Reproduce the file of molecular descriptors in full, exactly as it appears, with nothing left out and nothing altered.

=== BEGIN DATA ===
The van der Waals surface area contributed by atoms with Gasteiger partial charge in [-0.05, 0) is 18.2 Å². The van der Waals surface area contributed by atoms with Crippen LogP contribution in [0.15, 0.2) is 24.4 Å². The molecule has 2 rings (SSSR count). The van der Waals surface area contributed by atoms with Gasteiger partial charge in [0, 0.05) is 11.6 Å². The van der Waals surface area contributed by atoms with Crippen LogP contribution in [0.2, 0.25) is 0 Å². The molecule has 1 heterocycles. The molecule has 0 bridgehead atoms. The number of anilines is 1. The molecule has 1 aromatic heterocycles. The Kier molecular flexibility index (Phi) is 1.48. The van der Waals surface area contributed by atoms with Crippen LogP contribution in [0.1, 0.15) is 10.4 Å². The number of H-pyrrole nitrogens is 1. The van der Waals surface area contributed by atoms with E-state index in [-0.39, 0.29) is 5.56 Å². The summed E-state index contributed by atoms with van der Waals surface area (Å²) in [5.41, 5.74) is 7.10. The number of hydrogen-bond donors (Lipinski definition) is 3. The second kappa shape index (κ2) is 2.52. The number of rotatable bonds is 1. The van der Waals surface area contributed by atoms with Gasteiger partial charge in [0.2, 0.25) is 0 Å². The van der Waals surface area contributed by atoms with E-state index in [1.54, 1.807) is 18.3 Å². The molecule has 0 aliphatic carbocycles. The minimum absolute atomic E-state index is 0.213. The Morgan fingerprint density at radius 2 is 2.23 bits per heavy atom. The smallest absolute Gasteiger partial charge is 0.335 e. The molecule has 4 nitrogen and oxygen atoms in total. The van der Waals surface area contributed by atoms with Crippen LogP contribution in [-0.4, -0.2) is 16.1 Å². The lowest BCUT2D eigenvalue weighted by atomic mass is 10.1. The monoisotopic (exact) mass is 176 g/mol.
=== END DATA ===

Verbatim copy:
The van der Waals surface area contributed by atoms with Gasteiger partial charge in [-0.05, 0) is 18.2 Å². The van der Waals surface area contributed by atoms with Crippen LogP contribution in [0.15, 0.2) is 24.4 Å². The molecule has 2 rings (SSSR count). The van der Waals surface area contributed by atoms with Gasteiger partial charge in [0, 0.05) is 11.6 Å². The van der Waals surface area contributed by atoms with Crippen LogP contribution in [0.2, 0.25) is 0 Å². The molecule has 1 heterocycles. The molecule has 0 bridgehead atoms. The number of anilines is 1. The molecule has 1 aromatic heterocycles. The Kier molecular flexibility index (Phi) is 1.48. The van der Waals surface area contributed by atoms with Crippen LogP contribution in [0.1, 0.15) is 10.4 Å². The number of H-pyrrole nitrogens is 1. The van der Waals surface area contributed by atoms with E-state index in [-0.39, 0.29) is 5.56 Å². The summed E-state index contributed by atoms with van der Waals surface area (Å²) in [5.41, 5.74) is 7.10. The number of hydrogen-bond donors (Lipinski definition) is 3. The second kappa shape index (κ2) is 2.52. The number of rotatable bonds is 1. The van der Waals surface area contributed by atoms with Gasteiger partial charge in [0.2, 0.25) is 0 Å². The van der Waals surface area contributed by atoms with E-state index in [1.54, 1.807) is 18.3 Å². The molecule has 0 aliphatic carbocycles. The minimum absolute atomic E-state index is 0.213. The Morgan fingerprint density at radius 2 is 2.23 bits per heavy atom. The smallest absolute Gasteiger partial charge is 0.335 e. The molecule has 4 nitrogen and oxygen atoms in total. The van der Waals surface area contributed by atoms with Crippen LogP contribution in [-0.4, -0.2) is 16.1 Å². The lowest BCUT2D eigenvalue weighted by atomic mass is 10.1. The monoisotopic (exact) mass is 176 g/mol.